Cost-Effectiveness of ODL Institutions

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Tutorial.png Unit 9 

Introduction | What is the Difference between Efficiency and Effectiveness | Efficiency | Cost-Effectiveness | Cost-Effectiveness of ODL Institutions | Making the Case for ODL

Cost-Effectiveness of ODL Institutions

In general, it is rare to find a case where the efficiency ratio is not more favourable (less than 1.00) for ODL programmes than for conventional education (Hülsmann, 2004, page 25). The fact that it is cheaper per FTE student to provide courses through ODL methods than through traditional face-to-face classes is one of its biggest selling points. In some instances, the cost-effectiveness ratio is also more favourable, but there is no guarantee that ODL will be more cost-effective than conventional provision.

Consider the figures presented in Table 9a below, which summarises data from a number of studies that compared the costs of ODL versus conventional education institutions for three different types of programmes: secondary education, teacher training and higher education.

Table 9a: Efficiency and Cost-Effectiveness Ratios for ODL Institutions
Institutions Efficiency Ratio Cost-Effectiveness Ratio Source and Date
Malawi Correspondence College vs. Wolf and Futagami, 1992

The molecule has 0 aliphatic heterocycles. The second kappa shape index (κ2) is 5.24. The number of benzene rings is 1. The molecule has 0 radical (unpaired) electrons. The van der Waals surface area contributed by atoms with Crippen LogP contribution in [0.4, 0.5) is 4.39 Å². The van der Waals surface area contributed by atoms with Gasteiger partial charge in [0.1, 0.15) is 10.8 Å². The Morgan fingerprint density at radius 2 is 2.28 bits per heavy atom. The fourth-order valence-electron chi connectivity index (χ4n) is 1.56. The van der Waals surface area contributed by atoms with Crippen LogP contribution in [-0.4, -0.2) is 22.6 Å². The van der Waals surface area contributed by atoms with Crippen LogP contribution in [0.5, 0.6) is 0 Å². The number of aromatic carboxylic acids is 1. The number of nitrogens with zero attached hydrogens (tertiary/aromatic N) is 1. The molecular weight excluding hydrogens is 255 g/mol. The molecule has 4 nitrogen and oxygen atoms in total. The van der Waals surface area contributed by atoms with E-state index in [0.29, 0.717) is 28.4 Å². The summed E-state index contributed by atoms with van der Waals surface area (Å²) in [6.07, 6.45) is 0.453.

• Day School
0.62 1.60
  • Boarding School
0.23 0.73
Primary Teacher Orientation Course at AIOU (Pakistan) vs. Perraton, 2000
  • PTOC in Conventional University
n/a 0.45-0.70
UK Open University vs. Wagner, 1977
  • Conventional University
0.26 0.38-0.45
STOU (Thailand) vs Lockheed et al., 1991
  • Conventional University
n/a 0.14

Source: Excerpted from Hülsmann, 2004, Table 10, page 25

For all of the cases listed in the table, delivering educational programmes through the ODL mode was more efficient than through traditional methods. In the case of the Malawi Correspondence College, the average cost for educating an ODL student was only 23% of the expenditure for a student in a local boarding school (equivalent to an efficiency ratio of 0.23).

In most cases as well, ODL proved to be more cost-effective. For example, the average cost per graduate for STOU (the Sukhothai Thammathirat Open University) was only 14% of that for conventional universities in Thailand (equivalent to an efficiency ratio of 0.14). However, this is not always the case. The 1982 study of the Malawi Correspondenc College showed that it cost 60% more (cost-effectiveness ratio of 1.60) to produce a high school ‘graduate’ through ODL than through a conventional secondary school.

The importance of making an accurate calculation of the cost-effectiveness ratio for ODL institutions is illustrated by a case study of the Alternative Secondary Education Programme (ASEP) provided by the Namibian College of Open Learning.

Click on Case Study to read more about this example.